Mr. Byers: This is really a critical part of county government and a critical issue that we have to deal with every day and that’s an infrastructure. I think often people don’t realize the amount of money it takes in order to build and maintain an infrastructure that really is able to support a thriving community. As an example, we have just spent about twelve million dollars in Zion Crossroad on a waste treatment plant up there. There’s been some discussion with a similar system in the Lake Anna area which is about ten to twelve million dollars. If you add those monies up along with what may happen with the earthquake that’s a lot of money. And so, for me, what I like to do is to look at, long range, what is it going to take us to be able to attract the type of businesses that we need in ur county? How much is is going to cost us? How long is it going to take us to get our payback and how is that going to …I guess…impact our taxing revenues? Looking at all of that, we try to make some determination as to what level of infrastructure we can continue to support. I do believe that there’s a proper place for proffers. Developers typically come in, the proffers are passed on to the buyer. They usually don’t lose that money; they usually pass it on to the buyer. So we look at that and see. There has to be some…I think…buy-in from developers, some buy-in from businesses if we are going to continue to expand, because it is not an inexpensive process. And so, I think there is some opportunity to utilize proffers that helps to fund some of the infrastructure we have and some that we need. Infrastructure is really important and its one of the things that is constantly an issue before our board that we have to look at. (2:02)

Question 4: What steps, if any, do you think Louisa County should take to develop some sort of reserve fund to assist citizens with recovery from future declared disasters?

Mr. Byers: I think that has been demonstrated in the past few months there has been a lot of activity by county government looking at ways of being able to assist citizens who have the unfortunate experience of dealing with a disaster. I think when we look at that there is a number of opportunities that we have. One, we have an opportunity to put in place an educational component that talks about the types of insurances or protection that homeowners need to have in order to protect their valuable assets. Also, we need to look at working through our communities, through our churches, through other organizations helping to raise money. There are a lot of people that think that what we need to set aside some of the taxpayers’ money to do that. I believe that when we look at helping people, such as the persons that suffered from the earthquake, that becomes a benevolent issue. When we look at programs that we have, social programs, if there’s some opportunity to take some money, that’s been designated from that, to help set aside, there may be some application there, but I just find it difficult to levy against individual taxpayers to set aside a fund for what may or may not be needed. The federal government and state government already have programs in place that they use for funding disasters. When the state and federal government can send money to other countries, and to other areas, they ought to be able to help out here in our community of Louisa County. (1:38)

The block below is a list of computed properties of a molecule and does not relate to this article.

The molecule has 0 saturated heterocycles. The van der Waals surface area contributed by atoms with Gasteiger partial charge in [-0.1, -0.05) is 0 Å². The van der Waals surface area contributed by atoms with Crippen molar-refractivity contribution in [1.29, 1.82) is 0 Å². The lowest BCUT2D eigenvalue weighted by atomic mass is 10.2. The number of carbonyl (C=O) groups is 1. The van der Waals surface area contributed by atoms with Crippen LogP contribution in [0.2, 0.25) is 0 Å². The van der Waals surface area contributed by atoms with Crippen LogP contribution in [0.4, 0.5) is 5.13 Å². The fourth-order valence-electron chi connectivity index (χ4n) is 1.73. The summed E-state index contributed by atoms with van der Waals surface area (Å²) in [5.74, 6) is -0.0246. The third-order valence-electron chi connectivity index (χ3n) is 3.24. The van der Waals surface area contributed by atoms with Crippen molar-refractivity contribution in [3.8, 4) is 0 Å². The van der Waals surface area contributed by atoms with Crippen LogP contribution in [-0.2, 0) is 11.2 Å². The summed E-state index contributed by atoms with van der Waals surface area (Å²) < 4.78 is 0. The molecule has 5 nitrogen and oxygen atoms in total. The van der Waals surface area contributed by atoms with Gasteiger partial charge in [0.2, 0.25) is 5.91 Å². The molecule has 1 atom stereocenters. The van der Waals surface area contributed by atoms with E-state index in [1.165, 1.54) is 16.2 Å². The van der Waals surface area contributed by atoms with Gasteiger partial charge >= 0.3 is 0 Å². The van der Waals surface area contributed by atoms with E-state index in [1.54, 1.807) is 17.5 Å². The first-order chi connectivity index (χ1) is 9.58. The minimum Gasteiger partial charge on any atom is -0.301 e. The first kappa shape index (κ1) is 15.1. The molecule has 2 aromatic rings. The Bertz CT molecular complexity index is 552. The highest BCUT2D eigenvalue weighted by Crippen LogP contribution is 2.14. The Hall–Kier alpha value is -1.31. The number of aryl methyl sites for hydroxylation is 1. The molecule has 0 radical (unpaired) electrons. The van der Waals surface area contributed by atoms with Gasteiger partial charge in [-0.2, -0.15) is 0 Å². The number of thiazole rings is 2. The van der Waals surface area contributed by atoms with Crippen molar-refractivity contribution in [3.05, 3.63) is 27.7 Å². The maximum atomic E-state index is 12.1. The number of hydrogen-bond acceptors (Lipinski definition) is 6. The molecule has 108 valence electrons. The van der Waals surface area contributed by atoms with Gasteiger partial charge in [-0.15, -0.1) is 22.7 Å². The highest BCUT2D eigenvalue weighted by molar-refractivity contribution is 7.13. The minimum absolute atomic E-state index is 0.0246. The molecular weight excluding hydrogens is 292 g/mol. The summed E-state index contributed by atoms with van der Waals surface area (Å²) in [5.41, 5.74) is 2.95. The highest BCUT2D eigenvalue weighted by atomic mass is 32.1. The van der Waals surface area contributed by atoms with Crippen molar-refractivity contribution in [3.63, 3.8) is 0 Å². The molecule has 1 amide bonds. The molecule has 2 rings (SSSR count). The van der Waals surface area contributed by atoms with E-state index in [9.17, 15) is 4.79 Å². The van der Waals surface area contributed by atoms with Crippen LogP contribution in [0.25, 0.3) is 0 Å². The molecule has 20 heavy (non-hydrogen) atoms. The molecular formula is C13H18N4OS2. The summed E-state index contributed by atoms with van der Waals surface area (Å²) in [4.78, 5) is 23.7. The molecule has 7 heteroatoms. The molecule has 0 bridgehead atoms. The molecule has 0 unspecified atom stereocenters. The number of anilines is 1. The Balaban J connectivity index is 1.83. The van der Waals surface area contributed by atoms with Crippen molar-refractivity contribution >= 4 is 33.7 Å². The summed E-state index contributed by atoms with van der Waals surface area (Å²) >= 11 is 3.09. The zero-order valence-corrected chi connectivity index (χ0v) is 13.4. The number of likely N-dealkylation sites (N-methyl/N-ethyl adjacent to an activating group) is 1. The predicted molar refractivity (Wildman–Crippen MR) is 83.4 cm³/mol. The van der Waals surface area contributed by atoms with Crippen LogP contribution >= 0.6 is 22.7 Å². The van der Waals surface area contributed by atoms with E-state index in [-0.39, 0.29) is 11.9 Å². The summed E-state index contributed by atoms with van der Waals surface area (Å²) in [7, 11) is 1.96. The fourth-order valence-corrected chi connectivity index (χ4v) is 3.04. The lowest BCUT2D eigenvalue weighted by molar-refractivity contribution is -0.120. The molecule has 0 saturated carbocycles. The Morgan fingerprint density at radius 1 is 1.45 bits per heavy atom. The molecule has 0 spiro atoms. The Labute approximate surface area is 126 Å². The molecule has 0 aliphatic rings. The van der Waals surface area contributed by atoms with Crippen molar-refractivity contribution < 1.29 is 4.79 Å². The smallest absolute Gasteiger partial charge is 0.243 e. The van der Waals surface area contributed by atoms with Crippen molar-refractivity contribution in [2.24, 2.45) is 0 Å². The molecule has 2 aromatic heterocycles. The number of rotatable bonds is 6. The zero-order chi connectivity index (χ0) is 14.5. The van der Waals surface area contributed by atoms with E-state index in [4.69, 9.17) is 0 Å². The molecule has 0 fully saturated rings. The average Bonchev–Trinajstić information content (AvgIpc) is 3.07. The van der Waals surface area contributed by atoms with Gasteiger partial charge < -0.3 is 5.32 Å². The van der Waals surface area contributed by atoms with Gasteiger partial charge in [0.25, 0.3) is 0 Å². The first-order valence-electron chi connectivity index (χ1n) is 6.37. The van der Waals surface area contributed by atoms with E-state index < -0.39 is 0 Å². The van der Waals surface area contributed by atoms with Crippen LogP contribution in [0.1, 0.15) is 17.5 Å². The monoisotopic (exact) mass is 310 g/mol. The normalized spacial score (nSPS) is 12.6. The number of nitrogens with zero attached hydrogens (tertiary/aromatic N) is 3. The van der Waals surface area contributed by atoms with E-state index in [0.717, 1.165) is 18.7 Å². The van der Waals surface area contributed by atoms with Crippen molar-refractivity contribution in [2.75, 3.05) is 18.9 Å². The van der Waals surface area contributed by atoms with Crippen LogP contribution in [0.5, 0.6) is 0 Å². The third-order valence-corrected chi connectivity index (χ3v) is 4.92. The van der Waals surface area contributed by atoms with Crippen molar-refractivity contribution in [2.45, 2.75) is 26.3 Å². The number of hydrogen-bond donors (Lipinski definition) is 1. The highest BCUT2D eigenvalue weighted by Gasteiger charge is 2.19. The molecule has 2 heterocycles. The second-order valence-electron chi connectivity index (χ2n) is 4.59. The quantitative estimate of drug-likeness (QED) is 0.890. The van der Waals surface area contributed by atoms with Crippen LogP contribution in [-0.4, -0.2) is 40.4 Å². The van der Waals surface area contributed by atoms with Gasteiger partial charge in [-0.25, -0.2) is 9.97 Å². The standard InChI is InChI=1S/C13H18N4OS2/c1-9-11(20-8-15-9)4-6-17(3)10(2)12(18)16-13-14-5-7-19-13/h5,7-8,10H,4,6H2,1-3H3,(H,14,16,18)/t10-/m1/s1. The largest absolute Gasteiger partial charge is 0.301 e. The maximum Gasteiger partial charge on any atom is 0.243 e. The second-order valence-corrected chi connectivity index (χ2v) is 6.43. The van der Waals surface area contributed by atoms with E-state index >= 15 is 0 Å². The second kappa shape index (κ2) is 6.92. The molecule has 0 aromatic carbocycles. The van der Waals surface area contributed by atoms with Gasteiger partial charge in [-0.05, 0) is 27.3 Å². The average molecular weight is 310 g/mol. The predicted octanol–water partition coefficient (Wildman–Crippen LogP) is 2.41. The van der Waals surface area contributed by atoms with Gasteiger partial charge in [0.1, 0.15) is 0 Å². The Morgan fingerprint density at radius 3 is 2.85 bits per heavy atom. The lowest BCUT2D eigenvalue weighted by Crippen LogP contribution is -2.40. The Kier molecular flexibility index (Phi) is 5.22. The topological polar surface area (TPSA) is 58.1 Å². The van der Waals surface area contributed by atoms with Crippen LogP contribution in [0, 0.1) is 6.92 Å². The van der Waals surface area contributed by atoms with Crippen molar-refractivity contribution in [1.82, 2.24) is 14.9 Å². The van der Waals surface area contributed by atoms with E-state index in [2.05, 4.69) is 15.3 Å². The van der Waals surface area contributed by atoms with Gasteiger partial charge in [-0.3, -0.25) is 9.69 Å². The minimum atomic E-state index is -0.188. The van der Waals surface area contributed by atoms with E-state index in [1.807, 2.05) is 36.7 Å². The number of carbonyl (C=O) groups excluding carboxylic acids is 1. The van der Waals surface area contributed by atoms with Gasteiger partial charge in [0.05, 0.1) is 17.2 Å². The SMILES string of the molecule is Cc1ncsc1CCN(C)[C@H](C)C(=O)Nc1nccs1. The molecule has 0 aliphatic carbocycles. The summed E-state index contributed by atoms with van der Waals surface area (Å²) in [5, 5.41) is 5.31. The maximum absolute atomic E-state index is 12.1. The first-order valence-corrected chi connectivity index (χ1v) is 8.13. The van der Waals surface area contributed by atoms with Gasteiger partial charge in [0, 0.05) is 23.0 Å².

Mr. Wade: I think there definitely needs to be monies available to the citizens of Louisa County when disasters occur. That said, I agree with Mr. Byers and I think that we all pay enough federal and state taxes that we should be able to rely on federal and state funding in the event of a declared disaster. But also, that being said, I think we need to plan on how to help ourselves in the even that that help doesn’t come from anywhere else. I know from what I’ve seen since this earthquake that we are a strong community that’s come together to get through these tough times. We should have a plan to take care of our own regardless of how much or how little the federal government decides to help us. It should be a plan that cuts through red tape, and can go into action quickly. When elected to the board, I’ve got some ideas about this and I look forward to discussing those ideas with my fellow board members. (0:51)